Yes, we are doing this for the artists and for the public, but we are also doing this, perhaps selfishly, for ourselves. As cultural workers at SFMOMA, we need something to excite us, to give us a renewed sense of purpose. On Sunday, April 10, 2022, we will all gather in McLaren Park to witness the human capacity for imagination and creativity and our resilience as a community. Art is not just in a white cube; it can be a car made of bread that disintegrates halfway down a hill on Shelley Drive. Art can be anywhere and everywhere. The Soapbox Derby will show us that art is essential.


Paul Armstrong
Julia Askenase
Joseph Becker
Neal Benezra
Tyler Bertao
Sydney Blumenkranz
Claire Bradley
Megan Brian
Sylvia Castillo
Cristina Chan
Julie Charles
Mark Davis
Kari Dahlgren
Kellee Dawkins
Gillian Edevane
Hayley Goebel
Jody Hanson
Caroline Harris
Clara Hatcher Baruth
Richard Havens
Rebecca Herman
Bosco Hernández
Rachel Hunt
Tomoko Kanamitsu
Chloe Kwiatkowski
Amy Lange
Adrienne Lee
Samantha Leo
Mei Li
Stella Lochman
Tobey Martin
Adrian Martinez
Sam Mende-Wong
Alexandra Nguy
Meg Ocampo
Christo Oropeza
Erin O’Toole
Noah Pilchen
Heather Sanchez
David Senior
Sheila Shin
Jen Snyder
Megan Taing
Anna Tang
Howard Thornton
Michael Torchia
Audrey Wang
Maria Wiles
Suzy Varadi
Adine Varah
Amy Yu Gray

Mercenary Production Staff
Ryan Smith
Sheri Sternberg
Christie Ward

San Francisco Parks Alliance
Drew Becher
Luke Spray

San Francisco Recreation and Parks
Shauna Bogetz
Lisa Bransten
Phil Ginsburg
Dana Ketcham
Sarah Madland

Car Artists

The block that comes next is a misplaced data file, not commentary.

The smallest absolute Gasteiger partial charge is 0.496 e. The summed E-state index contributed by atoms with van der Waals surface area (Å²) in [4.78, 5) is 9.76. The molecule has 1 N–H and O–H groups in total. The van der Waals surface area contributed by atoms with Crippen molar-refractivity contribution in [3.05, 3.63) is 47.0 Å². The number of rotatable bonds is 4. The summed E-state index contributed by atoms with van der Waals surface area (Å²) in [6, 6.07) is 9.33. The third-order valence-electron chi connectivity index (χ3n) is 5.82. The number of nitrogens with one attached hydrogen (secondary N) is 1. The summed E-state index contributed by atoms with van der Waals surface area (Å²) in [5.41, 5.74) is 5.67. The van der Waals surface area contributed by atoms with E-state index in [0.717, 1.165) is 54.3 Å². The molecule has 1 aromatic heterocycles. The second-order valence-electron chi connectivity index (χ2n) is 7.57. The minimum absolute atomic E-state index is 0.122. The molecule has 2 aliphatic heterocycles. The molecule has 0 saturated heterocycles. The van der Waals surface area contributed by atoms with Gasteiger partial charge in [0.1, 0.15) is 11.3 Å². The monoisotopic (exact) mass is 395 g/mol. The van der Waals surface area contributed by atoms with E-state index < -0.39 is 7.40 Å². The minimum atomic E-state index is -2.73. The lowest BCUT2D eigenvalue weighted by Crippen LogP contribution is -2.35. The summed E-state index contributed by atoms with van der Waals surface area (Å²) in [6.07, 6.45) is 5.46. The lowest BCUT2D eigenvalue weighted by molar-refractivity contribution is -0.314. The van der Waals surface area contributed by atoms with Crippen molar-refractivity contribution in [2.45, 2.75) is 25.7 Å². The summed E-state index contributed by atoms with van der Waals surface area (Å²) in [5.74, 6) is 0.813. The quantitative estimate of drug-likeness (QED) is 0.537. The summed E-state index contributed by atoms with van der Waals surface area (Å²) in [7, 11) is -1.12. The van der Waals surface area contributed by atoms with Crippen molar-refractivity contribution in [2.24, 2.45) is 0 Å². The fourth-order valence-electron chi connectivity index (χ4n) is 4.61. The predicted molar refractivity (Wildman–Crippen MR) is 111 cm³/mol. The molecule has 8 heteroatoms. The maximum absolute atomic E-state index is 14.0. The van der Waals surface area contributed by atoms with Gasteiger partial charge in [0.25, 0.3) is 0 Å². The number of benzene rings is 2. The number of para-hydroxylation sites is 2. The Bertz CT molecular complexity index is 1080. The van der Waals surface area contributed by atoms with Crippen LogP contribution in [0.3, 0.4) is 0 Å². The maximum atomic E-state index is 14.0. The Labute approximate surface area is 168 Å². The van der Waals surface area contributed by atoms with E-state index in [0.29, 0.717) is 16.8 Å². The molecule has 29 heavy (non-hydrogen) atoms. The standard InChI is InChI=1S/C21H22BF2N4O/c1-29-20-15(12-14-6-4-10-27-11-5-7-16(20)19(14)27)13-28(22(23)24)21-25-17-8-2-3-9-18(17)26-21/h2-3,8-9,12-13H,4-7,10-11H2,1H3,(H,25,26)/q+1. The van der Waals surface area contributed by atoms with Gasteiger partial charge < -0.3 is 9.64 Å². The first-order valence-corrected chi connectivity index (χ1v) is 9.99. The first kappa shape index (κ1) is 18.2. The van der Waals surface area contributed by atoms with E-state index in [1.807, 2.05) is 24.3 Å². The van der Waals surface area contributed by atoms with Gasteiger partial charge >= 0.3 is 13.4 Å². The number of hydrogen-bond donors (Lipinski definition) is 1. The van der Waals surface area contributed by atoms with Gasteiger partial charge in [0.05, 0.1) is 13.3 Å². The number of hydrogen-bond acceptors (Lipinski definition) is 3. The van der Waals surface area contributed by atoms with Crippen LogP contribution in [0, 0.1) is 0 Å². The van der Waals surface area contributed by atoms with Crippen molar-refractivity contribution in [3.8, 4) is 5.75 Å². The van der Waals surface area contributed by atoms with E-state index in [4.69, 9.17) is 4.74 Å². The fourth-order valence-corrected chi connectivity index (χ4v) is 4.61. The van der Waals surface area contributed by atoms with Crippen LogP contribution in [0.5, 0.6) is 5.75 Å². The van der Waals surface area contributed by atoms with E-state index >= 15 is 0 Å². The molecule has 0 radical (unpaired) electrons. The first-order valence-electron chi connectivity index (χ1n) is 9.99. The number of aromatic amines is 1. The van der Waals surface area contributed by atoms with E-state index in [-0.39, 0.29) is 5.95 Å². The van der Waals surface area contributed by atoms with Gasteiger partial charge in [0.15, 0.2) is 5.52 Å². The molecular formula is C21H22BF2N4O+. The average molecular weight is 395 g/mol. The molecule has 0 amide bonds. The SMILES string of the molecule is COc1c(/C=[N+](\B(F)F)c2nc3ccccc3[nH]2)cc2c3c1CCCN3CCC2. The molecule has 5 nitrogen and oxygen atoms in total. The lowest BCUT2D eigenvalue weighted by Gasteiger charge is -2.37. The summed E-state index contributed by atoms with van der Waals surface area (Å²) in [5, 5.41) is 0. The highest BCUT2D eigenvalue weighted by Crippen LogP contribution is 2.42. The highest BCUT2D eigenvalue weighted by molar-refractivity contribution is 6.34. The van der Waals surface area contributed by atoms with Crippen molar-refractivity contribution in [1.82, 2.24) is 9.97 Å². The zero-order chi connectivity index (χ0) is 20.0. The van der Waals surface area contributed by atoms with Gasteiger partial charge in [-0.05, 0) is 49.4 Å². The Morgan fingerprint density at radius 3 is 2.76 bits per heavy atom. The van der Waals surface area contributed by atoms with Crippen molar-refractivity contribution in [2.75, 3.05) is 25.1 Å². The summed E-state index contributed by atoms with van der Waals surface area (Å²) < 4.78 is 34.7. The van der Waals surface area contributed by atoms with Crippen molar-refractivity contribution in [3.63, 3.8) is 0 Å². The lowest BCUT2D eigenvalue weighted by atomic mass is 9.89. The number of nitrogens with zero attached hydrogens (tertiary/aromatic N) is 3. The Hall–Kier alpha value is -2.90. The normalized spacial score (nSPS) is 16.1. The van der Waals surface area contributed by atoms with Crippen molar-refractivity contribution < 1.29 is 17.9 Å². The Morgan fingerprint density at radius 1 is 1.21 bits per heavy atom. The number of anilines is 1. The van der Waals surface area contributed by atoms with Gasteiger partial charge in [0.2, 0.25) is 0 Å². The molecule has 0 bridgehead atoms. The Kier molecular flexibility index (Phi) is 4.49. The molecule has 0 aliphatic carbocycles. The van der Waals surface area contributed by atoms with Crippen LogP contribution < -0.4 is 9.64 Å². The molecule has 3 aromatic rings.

Aerostation (SFAI MFA students)
David Andre
Michael Arcega + SF State Students
Avila Rose Signs (Lauren Rose D’Amato + Isaac Vazquez Avila)
Binta Ayofemi
Mark Baugh-Sasaki + Masako Miyazaki
Bella Donna Artiste (Addendum24 + LE BohemianMuse)
Terry Berlier’s “Resisting Monuments at the End of the World” class (Stanford students)
Book & Wheel (Kate Connell + Oscar Melara),
Jason “Jay” Broemmel
John Casey
Catherine Theilen Burke + SFUSD students
Max Chen
Windy Chien
Kevin Convertito
Lisa Rybovich Crallé
Ron Covell
Reniel Del Rosario
Joey Enos
Aaron Gach
Girls Garage
Bradley Gottesman
Oscar Grande
Taro Hattori + CCA students
Shawn HibmaCronan
Oliver Hawk Holden + Andrew Sungtaek Ingersoll
Nathan Homchick + Sonny Smith
David Huebner
Liz Hui
joan5000 (Kate Rhoades + Carrie Hott)
The LAST Car (Stephen Gulau, Lukas Kuczynski, Ava Morton + tamara suarez porras)
Macro Waves
Justin Marshall, Agana + Vogue TDK
Christopher Martin
Alina Martinez
Masako Miki + Trevor Sherard
Mission Science Workshop
Nasim Moghadam
Alex Morris + Noah Pilchen
Keith Mueller + CCSF Engineering Club
Muni Toons (Janet Delaney, Sam Haynor, and Crystal Vielula)
The North Face
Rock Paper Scissors Collective (led by Kristi Holohan and Lionel McNeely)
Shaw Weiss (Richard Shaw, Martha Shaw, Whitney Shaw-Brandborg, Gregor Weiss, and Torin Brandborg)
Jonathan Spring
Stink Studios
Tight Quarters (Jeffrey Larrimore + Michelle Nguyen)
Urban Ed Academy
Robert van de Walle
Hans von Clemm
Katherine Ward
Lindsey White + SFAI Photo Students
The Wide Awakes (represented by Hank Willis Thomas, Helen Banach + Smilee Barnacle)
Chris Wood + John O’Connell High School

Trophy Artists
Jessalyn Aaland
Jasko Begovic
Jeff Canham
Ilana Crispi
Andy Diaz Hope
James Finnegan
Caitlyn Galloway
John Gnorski
Matt Goldberg
Aaron Gonzalez
Mike Henderson
Cliff Hengst
Liz Hernández
Walter Hood
Melody Kozma-Kennedy
Amy Lange
Chip Lord
Cathy Lu
The North Face
Leah Rosenberg
The San Francisco School
Muzae Sesay
Barbara Stauffacher Solomon
Sun Night Editions
Paige Valentine
Mel Vera Cruz
Benjamin Vilmain
Ryan Whelan
Jenifer K. Wofford
Wanxin Zhang

Announcers: Kumasi Aaron, Pendarvis Harshaw

Music: Chulita Vinyl Club, Science Band!, TNT Traysikel

Judges: Amanda Pope, Dorcas Moulton






Tomoko Kanamitsu

Tomoko Kanamitsu

read more